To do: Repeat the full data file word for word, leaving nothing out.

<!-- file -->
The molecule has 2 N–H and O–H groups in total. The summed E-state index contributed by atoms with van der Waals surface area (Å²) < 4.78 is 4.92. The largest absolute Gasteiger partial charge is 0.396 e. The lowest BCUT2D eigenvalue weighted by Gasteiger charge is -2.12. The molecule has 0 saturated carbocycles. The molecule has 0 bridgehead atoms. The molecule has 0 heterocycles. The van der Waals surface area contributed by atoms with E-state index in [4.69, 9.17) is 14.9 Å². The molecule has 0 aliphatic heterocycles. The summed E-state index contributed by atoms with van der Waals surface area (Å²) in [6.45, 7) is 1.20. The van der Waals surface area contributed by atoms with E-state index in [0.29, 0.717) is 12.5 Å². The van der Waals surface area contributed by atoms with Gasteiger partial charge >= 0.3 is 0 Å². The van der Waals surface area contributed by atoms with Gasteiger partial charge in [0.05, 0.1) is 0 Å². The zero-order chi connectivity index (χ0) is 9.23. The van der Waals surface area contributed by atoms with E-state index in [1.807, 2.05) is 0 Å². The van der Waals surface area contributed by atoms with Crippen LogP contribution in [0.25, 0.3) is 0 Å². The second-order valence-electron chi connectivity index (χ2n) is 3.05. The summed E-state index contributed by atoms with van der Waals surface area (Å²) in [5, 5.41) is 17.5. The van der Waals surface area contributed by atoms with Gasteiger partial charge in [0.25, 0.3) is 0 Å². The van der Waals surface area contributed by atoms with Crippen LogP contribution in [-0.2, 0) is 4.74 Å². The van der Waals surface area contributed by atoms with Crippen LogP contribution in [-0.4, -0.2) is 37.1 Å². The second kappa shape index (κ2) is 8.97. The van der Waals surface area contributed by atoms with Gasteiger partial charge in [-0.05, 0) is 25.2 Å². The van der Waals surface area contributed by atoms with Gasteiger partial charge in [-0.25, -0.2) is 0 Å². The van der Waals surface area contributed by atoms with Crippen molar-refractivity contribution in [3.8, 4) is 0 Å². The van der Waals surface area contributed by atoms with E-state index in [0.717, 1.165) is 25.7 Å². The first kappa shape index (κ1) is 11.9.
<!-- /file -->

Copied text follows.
The molecule has 2 N–H and O–H groups in total. The summed E-state index contributed by atoms with van der Waals surface area (Å²) < 4.78 is 4.92. The largest absolute Gasteiger partial charge is 0.396 e. The lowest BCUT2D eigenvalue weighted by Gasteiger charge is -2.12. The molecule has 0 saturated carbocycles. The molecule has 0 bridgehead atoms. The molecule has 0 heterocycles. The van der Waals surface area contributed by atoms with E-state index in [4.69, 9.17) is 14.9 Å². The molecule has 0 aliphatic heterocycles. The summed E-state index contributed by atoms with van der Waals surface area (Å²) in [6.45, 7) is 1.20. The van der Waals surface area contributed by atoms with E-state index in [0.29, 0.717) is 12.5 Å². The van der Waals surface area contributed by atoms with Gasteiger partial charge >= 0.3 is 0 Å². The van der Waals surface area contributed by atoms with Gasteiger partial charge in [0.05, 0.1) is 0 Å². The zero-order chi connectivity index (χ0) is 9.23. The van der Waals surface area contributed by atoms with E-state index in [1.807, 2.05) is 0 Å². The van der Waals surface area contributed by atoms with Crippen LogP contribution in [0.25, 0.3) is 0 Å². The second-order valence-electron chi connectivity index (χ2n) is 3.05. The summed E-state index contributed by atoms with van der Waals surface area (Å²) in [5, 5.41) is 17.5. The van der Waals surface area contributed by atoms with Gasteiger partial charge in [0.25, 0.3) is 0 Å². The van der Waals surface area contributed by atoms with Crippen LogP contribution in [-0.2, 0) is 4.74 Å². The van der Waals surface area contributed by atoms with Crippen LogP contribution in [-0.4, -0.2) is 37.1 Å². The second kappa shape index (κ2) is 8.97. The van der Waals surface area contributed by atoms with Gasteiger partial charge in [-0.05, 0) is 25.2 Å². The van der Waals surface area contributed by atoms with Gasteiger partial charge in [-0.25, -0.2) is 0 Å². The van der Waals surface area contributed by atoms with Crippen molar-refractivity contribution in [3.8, 4) is 0 Å². The van der Waals surface area contributed by atoms with E-state index in [0.717, 1.165) is 25.7 Å². The first kappa shape index (κ1) is 11.9.